Tideland director to resign in June

Published 12:16 am Wednesday, January 3, 2007

By Staff
Says reform plan is a ‘letdown’
By NIKIE MAYO, News Editor
Calling mental-health reform a “frustrating experience,” Tideland Mental Health Center Director Barbara Moore has tendered her resignation, effective June 30.
In an interview Tuesday, Moore said she did not intend to seek another position in the mental-health field. She has worked at Tideland for 15 years. She served as its finance officer for 13 years, then became its director two years ago when Lynda Watkins retired.
In December 2005, Moore was placed on paid investigative leave while the area board investigated what one member said was a potential conflict of interest. Moore was reinstated the following month.
The state’s most recent mental-health legislation mandates that Tideland merge with another agency because it does not serve the required six-county area or 200,000 clients. Based on that directive, Tideland’s area board voted 9-3 in November to merge with Elizabeth City-based Albemarle Mental Health Center.
Commissioners in the area served by Tideland — Beaufort, Hyde, Washington, Martin and Tyrrell counties — have the option to endorse that decision or pursue a merger with another agency. Commissioners in Washington and Tyrrell County counties voted unanimously Tuesday in favor of a merger with Albemarle, which already provides screening, triage and referral services for Tideland’s patients. Martin County commissioners weighed in with their support last month.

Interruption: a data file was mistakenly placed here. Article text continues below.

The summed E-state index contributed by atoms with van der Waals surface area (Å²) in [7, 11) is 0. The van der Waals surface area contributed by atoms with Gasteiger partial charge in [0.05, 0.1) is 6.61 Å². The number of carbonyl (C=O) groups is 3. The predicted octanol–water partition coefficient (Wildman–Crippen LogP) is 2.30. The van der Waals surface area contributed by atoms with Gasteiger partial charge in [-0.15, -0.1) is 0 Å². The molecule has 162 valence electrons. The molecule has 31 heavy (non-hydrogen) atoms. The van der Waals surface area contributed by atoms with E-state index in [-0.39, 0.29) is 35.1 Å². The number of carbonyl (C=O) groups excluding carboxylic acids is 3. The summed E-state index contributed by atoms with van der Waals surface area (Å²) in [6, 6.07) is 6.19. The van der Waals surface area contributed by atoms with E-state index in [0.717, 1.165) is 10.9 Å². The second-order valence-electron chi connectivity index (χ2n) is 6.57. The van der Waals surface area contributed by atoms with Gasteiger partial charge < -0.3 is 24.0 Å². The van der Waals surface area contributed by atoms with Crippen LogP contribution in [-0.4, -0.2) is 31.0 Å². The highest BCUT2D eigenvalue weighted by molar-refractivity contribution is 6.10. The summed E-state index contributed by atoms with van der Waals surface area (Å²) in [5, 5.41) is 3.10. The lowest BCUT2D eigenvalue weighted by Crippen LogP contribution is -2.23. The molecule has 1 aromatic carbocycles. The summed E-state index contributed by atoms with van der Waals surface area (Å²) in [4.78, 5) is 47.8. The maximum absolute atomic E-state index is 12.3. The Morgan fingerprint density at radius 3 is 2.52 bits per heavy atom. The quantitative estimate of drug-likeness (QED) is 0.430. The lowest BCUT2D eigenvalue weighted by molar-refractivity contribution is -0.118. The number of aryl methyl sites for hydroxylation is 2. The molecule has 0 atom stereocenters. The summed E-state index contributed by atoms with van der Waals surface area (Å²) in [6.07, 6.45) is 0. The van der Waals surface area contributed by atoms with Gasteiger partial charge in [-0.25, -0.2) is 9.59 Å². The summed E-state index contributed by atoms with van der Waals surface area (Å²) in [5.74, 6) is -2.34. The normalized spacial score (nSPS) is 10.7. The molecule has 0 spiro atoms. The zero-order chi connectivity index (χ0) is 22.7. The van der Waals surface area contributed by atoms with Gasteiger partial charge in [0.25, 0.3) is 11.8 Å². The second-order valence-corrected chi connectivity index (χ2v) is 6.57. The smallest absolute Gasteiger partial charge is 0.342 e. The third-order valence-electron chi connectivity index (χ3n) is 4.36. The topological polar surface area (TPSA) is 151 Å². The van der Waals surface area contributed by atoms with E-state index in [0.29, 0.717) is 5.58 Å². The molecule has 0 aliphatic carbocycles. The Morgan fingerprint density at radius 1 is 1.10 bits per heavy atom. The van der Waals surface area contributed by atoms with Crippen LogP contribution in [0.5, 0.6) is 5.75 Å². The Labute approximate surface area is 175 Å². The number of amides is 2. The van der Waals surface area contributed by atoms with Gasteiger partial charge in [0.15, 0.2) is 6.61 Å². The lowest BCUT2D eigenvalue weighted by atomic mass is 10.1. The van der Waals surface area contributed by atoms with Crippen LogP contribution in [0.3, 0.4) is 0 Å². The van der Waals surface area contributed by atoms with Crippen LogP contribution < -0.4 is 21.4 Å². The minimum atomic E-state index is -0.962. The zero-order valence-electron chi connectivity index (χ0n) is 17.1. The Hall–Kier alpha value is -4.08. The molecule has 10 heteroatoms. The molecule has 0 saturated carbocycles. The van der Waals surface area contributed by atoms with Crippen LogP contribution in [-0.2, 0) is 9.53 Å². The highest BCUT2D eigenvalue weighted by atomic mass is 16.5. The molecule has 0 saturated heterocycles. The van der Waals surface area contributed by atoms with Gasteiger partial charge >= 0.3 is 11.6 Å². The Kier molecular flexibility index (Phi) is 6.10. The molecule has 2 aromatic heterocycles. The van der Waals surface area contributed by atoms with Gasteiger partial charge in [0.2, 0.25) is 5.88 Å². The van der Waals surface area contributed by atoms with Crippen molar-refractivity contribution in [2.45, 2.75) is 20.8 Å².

Martin County Commissioner Elmo “Butch” Lilley said Tuesday Moore’s resignation “speaks to the quality of the director we have at Tideland. She didn’t want her position to be a stumbling block as things moved forward with the merger between Tideland and Albemarle.”
Martin County Commissioner Mort Hurst said Moore’s resignation would not change his merger decision.
Moore said she thought the directive to merge would allow clients in the state’s rural areas to slip through the cracks and the developmentally disabled or those who need mental-health or substance-abuse counseling might not get it. She said the latest state plan was a “cookie-cutter” one that doesn’t consider the needs of people in the eastern and western parts of the state.
Moore said she might pursue a government-related career path.